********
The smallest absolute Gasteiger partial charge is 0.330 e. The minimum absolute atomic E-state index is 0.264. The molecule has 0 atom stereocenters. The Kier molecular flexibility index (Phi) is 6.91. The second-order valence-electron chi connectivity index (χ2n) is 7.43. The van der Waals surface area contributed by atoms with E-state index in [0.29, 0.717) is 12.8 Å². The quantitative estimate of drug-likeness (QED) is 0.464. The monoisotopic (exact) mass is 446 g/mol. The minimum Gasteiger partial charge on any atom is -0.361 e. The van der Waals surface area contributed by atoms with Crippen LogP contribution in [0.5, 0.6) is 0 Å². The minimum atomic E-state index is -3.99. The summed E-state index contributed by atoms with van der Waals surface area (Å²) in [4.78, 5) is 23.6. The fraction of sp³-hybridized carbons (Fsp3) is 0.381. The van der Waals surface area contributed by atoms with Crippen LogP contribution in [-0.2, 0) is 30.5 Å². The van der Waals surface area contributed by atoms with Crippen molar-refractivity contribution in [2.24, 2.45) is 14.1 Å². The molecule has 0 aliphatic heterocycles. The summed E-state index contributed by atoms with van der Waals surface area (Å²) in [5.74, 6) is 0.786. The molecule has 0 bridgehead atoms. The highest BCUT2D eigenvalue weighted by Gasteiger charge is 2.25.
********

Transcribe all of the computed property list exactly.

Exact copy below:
The smallest absolute Gasteiger partial charge is 0.330 e. The minimum absolute atomic E-state index is 0.264. The molecule has 0 atom stereocenters. The Kier molecular flexibility index (Phi) is 6.91. The second-order valence-electron chi connectivity index (χ2n) is 7.43. The van der Waals surface area contributed by atoms with E-state index in [0.29, 0.717) is 12.8 Å². The quantitative estimate of drug-likeness (QED) is 0.464. The monoisotopic (exact) mass is 446 g/mol. The minimum Gasteiger partial charge on any atom is -0.361 e. The van der Waals surface area contributed by atoms with Crippen LogP contribution in [0.5, 0.6) is 0 Å². The minimum atomic E-state index is -3.99. The summed E-state index contributed by atoms with van der Waals surface area (Å²) in [4.78, 5) is 23.6. The fraction of sp³-hybridized carbons (Fsp3) is 0.381. The van der Waals surface area contributed by atoms with Crippen LogP contribution in [-0.2, 0) is 30.5 Å². The van der Waals surface area contributed by atoms with Crippen molar-refractivity contribution in [2.24, 2.45) is 14.1 Å². The molecule has 0 aliphatic heterocycles. The summed E-state index contributed by atoms with van der Waals surface area (Å²) in [5.74, 6) is 0.786. The molecule has 0 bridgehead atoms. The highest BCUT2D eigenvalue weighted by Gasteiger charge is 2.25.